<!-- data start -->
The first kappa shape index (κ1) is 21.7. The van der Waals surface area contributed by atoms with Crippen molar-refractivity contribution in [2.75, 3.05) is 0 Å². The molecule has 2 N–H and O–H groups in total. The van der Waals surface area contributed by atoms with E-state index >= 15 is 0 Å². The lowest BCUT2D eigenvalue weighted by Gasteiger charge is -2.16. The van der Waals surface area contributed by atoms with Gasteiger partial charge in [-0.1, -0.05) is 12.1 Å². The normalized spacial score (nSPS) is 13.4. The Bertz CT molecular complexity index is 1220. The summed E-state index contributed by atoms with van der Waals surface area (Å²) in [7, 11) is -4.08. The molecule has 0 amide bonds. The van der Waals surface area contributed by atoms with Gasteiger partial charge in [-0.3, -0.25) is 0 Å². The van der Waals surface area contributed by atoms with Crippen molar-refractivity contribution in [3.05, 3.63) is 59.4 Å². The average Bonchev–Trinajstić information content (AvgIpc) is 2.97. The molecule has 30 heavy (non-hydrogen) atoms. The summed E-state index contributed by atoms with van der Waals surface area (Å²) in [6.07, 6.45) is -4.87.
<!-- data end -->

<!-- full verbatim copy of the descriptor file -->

The first kappa shape index (κ1) is 21.7. The van der Waals surface area contributed by atoms with Crippen molar-refractivity contribution in [2.75, 3.05) is 0 Å². The molecule has 2 N–H and O–H groups in total. The van der Waals surface area contributed by atoms with E-state index >= 15 is 0 Å². The lowest BCUT2D eigenvalue weighted by Gasteiger charge is -2.16. The van der Waals surface area contributed by atoms with Gasteiger partial charge in [-0.1, -0.05) is 12.1 Å². The normalized spacial score (nSPS) is 13.4. The Bertz CT molecular complexity index is 1220. The summed E-state index contributed by atoms with van der Waals surface area (Å²) in [7, 11) is -4.08. The molecule has 0 amide bonds. The van der Waals surface area contributed by atoms with Gasteiger partial charge in [-0.3, -0.25) is 0 Å². The van der Waals surface area contributed by atoms with Crippen molar-refractivity contribution in [3.05, 3.63) is 59.4 Å². The average Bonchev–Trinajstić information content (AvgIpc) is 2.97. The molecule has 30 heavy (non-hydrogen) atoms. The summed E-state index contributed by atoms with van der Waals surface area (Å²) in [6.07, 6.45) is -4.87.